Does Vertical Specialization Increase Productivity?
17 Pages Posted: 27 Feb 2017 Last revised: 30 Apr 2018
Date Written: February 20, 2017
This paper investigates the impact of global value chain participation on productivity, using data on trade in value added from the World Input-Output Database. The results based on a panel estimation covering 13 sectors in 40 countries over 15 years suggest that participation in global value chains is a significant driver of labor productivity. Backward participation in global value chains, that is, the use of imported inputs to produce for exports, emerges as particularly important. An increase by 10 percent in the level of global value chain participation increased average productivity by close to 1.7 percent.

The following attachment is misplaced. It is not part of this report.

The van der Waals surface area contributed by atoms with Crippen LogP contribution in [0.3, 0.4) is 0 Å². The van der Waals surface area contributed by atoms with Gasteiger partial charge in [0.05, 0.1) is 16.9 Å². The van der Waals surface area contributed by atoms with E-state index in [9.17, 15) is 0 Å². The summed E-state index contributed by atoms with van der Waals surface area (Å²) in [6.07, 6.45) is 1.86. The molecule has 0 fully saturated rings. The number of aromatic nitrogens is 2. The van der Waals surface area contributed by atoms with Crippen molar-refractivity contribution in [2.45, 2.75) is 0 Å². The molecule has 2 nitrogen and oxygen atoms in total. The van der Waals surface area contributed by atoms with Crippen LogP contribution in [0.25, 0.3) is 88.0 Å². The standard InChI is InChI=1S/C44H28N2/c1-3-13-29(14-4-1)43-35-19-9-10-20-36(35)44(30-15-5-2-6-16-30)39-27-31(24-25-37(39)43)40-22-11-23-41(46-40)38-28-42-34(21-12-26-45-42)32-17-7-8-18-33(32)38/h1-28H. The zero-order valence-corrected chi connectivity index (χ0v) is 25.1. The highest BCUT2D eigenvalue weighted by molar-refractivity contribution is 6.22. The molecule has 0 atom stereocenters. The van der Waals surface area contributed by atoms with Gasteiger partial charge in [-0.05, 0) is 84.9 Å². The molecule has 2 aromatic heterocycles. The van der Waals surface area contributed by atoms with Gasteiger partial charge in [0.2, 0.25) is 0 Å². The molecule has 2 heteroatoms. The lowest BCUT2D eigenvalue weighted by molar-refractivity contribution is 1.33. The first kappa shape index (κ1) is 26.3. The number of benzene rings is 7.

Keywords: International Trade and Trade Rules, Labor Markets, Food & Beverage Industry, Plastics & Rubber Industry, Business Cycles and Stabilization Policies, Textiles, Apparel & Leather Industry, Pulp & Paper Industry, Common Carriers Industry, Construction Industry, General Manufacturing, Transport and Trade Logistics, Industrial and Consumer Services and Products
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